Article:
•  About

    Our team of Virginia business lawyers discuss legal issues in corporate finance and growth, business operations, business ownership, mergers and acquisitions, venture capital and business leadership.

  •  Authors

  •  Tweets

 

How Can I Talk to My Lawyer about Alternative Fees

By: Thomas L. Bowden, Sr. This was posted Monday, May 23rd, 2011

Rate how helpful this article is:
Not HelpfulSomewhat HelpfulPretty HelpfulVery HelpfulExtremely Helpful

(1 votes, average: 4.00 out of 5)
Loading ... Loading ...

The resolving recession may have some permanent effects.  One good thing is the willingness of more law firms to negotiate fee arrangements that do not focus on the billable hour, frequently referred to as Alternative Fee Arrangements, or “AFAs.”  AFAs can take the form of fixed fees for defined projects, success fees, contingent fees, so-called “Retainer Fees” [1] and variations on all of them.

Most lawyers who practice business law have relatively little experience in pricing their services.  They are used to billing by the hour, because that’s what they were trained to do.  Nonetheless, you can use the new openness in your favor by agreeing to your legal fees in advance, signing an agreement, and gaining more control over the value of your legal expenditures.

How do you raise the topic?  It’s easy.  Just say “I’d like to consider paying you for your services in a way that does not depend on the hours you expend.”    If it’s just a contract that you need drafted, a single flat fee is usually appropriate.  If it’s a negotiation over a contract, you can still agree to a flat fee, but you should expect it to be higher than the fee for the drafting alone. If you are entering into a complex legal situation, you may need to propose that the attorney give you fixed fees for specific stages or portions of that project.  Don’t be shy.  If your attorney does not readily propose a fee in response to your request, there’s nothing stopping you from proposing one to the attorney.  They can either accept it or reject it.  It’s a simple matter of doing business and agreeing to a price. 

Here are some of objections you might hear, along with some suggested responses:

 1.         Lawyer says, “I’d like to do that but I don’t know how long it will take.”  You can simply respond: “Well, I assume you’ve done many of these projects before, and you must have some idea, even if it’s just an educated guess.  I’m willing to agree to a reasonable number, and you, as a professional, should have some idea of what your services are worth.”  You, as the client, have every right to your opinion on the value of the services that you require.  There is nothing so unique about the practice of law that mandates billable hour arrangements.

 2.         Lawyer says, “I’d like to do that, but our firm is not set up to do business that way.”  You can say: “Well, here’s an opportunity to try something new.  You and your firm might find it very beneficial.  And my company and I like to do business with attorneys who think in terms of solutions, rather than activities.”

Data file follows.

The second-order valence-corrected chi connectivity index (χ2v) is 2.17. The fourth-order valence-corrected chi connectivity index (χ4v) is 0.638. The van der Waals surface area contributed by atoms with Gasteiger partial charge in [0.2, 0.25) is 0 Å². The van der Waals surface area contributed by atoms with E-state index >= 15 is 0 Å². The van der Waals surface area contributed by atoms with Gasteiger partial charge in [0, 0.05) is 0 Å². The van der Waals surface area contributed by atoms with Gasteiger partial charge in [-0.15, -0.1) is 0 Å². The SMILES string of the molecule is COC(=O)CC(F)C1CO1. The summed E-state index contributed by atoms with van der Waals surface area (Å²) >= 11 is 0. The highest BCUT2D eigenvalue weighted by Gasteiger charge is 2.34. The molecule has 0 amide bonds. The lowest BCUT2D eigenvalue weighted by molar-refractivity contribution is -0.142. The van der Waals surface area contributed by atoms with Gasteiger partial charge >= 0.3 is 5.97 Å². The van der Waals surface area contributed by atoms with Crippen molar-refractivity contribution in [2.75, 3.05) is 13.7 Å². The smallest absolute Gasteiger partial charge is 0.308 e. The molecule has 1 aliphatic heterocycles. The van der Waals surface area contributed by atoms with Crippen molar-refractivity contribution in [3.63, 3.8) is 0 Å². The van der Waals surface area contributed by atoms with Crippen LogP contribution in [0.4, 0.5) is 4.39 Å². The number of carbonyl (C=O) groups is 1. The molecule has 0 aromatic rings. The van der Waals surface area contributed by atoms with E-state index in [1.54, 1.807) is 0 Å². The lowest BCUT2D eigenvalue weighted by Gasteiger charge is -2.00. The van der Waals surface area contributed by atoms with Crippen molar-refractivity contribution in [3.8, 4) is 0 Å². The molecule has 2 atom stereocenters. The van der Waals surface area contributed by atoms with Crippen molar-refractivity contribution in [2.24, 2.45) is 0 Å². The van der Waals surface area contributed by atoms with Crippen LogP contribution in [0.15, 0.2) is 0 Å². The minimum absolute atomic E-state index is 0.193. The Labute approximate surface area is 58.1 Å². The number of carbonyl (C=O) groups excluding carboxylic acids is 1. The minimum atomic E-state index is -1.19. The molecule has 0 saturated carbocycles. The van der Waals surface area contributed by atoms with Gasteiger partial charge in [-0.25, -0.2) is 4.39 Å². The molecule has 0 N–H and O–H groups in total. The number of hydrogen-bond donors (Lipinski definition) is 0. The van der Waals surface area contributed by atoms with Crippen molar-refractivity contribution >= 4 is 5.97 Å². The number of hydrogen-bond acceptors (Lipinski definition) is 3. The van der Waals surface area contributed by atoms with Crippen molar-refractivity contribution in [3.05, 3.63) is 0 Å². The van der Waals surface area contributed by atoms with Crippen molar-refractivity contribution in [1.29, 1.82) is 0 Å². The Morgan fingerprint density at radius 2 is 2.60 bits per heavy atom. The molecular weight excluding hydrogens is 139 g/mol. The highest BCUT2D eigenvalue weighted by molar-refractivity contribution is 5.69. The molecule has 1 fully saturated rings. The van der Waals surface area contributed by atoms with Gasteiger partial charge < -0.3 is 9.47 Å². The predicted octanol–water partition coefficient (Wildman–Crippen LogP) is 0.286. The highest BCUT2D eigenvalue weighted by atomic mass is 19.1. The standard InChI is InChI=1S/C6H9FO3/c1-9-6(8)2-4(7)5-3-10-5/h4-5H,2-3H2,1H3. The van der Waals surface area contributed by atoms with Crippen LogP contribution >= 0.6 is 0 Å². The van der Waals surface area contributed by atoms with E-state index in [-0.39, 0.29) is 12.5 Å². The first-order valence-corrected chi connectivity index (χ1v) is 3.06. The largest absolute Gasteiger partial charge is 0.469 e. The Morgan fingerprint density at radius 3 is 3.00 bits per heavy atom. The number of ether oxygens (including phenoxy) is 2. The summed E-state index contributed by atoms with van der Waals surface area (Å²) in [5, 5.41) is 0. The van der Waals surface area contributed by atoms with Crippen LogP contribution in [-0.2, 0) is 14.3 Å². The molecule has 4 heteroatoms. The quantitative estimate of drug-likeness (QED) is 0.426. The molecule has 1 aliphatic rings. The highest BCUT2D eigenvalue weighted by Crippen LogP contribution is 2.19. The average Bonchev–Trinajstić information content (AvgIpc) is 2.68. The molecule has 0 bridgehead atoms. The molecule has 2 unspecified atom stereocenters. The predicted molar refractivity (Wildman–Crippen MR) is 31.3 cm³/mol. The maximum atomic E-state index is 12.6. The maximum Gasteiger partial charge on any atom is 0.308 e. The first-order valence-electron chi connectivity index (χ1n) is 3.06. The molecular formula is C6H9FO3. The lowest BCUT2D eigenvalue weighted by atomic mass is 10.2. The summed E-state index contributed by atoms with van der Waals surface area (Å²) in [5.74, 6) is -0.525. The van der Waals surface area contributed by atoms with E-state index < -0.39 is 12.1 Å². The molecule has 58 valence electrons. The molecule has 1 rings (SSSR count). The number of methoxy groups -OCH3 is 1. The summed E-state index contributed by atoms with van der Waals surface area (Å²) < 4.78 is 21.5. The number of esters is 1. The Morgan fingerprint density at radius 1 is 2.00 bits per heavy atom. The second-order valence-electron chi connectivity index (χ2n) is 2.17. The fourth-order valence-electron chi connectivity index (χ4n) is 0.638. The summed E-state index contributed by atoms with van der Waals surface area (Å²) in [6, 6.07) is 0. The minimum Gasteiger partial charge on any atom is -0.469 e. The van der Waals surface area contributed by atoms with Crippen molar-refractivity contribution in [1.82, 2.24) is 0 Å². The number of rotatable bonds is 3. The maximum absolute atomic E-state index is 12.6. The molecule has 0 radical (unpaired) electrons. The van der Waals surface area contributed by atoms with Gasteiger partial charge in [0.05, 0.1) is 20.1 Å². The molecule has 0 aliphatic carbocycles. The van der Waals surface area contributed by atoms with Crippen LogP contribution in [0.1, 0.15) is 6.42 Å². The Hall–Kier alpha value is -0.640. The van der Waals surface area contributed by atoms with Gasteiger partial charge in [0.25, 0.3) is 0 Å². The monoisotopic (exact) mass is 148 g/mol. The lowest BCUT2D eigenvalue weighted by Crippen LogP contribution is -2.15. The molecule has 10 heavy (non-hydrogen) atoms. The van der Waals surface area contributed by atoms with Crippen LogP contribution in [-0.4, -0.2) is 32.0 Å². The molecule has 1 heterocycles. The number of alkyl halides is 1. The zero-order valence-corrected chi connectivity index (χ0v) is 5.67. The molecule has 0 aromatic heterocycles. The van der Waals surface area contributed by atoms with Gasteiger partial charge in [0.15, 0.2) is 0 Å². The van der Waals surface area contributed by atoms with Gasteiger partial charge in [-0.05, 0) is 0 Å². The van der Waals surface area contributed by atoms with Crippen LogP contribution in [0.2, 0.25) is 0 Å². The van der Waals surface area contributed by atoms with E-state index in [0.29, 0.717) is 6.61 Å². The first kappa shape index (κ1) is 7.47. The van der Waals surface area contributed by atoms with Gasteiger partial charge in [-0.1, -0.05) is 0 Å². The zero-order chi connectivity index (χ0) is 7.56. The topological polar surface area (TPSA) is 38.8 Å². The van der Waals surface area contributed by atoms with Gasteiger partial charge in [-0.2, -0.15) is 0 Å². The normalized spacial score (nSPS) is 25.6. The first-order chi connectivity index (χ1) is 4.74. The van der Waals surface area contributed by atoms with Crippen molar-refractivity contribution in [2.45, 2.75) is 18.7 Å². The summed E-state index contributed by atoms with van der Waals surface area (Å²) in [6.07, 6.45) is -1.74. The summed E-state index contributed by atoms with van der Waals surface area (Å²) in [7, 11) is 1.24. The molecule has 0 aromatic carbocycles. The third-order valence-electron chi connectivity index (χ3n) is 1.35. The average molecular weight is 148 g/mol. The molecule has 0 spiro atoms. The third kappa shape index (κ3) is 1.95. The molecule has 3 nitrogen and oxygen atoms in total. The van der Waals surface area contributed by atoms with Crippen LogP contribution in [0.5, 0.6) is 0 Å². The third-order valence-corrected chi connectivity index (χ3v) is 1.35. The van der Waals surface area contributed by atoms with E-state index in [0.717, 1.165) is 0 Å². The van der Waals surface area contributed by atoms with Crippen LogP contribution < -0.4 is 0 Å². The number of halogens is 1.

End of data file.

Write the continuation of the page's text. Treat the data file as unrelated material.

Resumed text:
3.         Lawyer says, “I can give you an estimate, but every case is different and I might lose money if I commit to a fee that turns out to be too low.  On the other hand, if I estimate too high, you might pay more than you would on hourly basis.”  Your response: “I don’t want an estimate, I want an agreement.  I’m willing to accept the fact that it may be higher than what I might pay based on your hours, but that’s okay, because I want the certainty.  This way we share the risk, and you have the same incentives I do, namely, to handle this in the most expeditious way that is consistent with my objectives.” 

 Another way to get an attorney’s attention and interest them in a flat fee is to offer to pay a significant portion of the fee in advance.  You can agree to pay the balance on the project is complete.  Of course you have to define “completion”, but that’s a good practice anyway, ensuring your attorney is clear on your objective.  It’s possible that you may find that the larger the firm, the less willing your attorney may be to consider an AFA.   That may simply be a reflection of the fact that the attorney is managed and rewarded based on the billable hour system.    He or she may not have the authority to make such an arrangement or the incentive to ask for permission.   Still, it never hurts to ask, and if you tell the attorney that you really would like to do business with their firm, you can certainly ask them to take it up with their management.

You could also direct your attorney to the many resources now available on the topic of AFAs.  Two good places to start are www.verasage.com, and www.clientrevolution.com. Finally, if your attorney is still unwilling to propose or consider AFAs, talk to some other Virginia business lawyers.  I have written and commented extensively on the topic as well, and I would be happy to direct you (or your attorney) to the blogs where you can find my comments and the articles I’ve written.


[1] The term Retainer Fee is sometimes used to refer to an arrangement where the client pays the attorney an agreed amount for a specific range of services for a specified length of time.  It’s not a true retainer, because the fees charged are earned regardless of the services required by the client.  These arrangements are sometimes referred to as “all-you-can-eat” plans or “ear for a year.”  Technically, a retainer is an amount that an attorney holds in escrow, and deducts fees incurred as they are earned, typically based on hourly charges.

Tags: , , , , , , ,


Comments:

Leave a Reply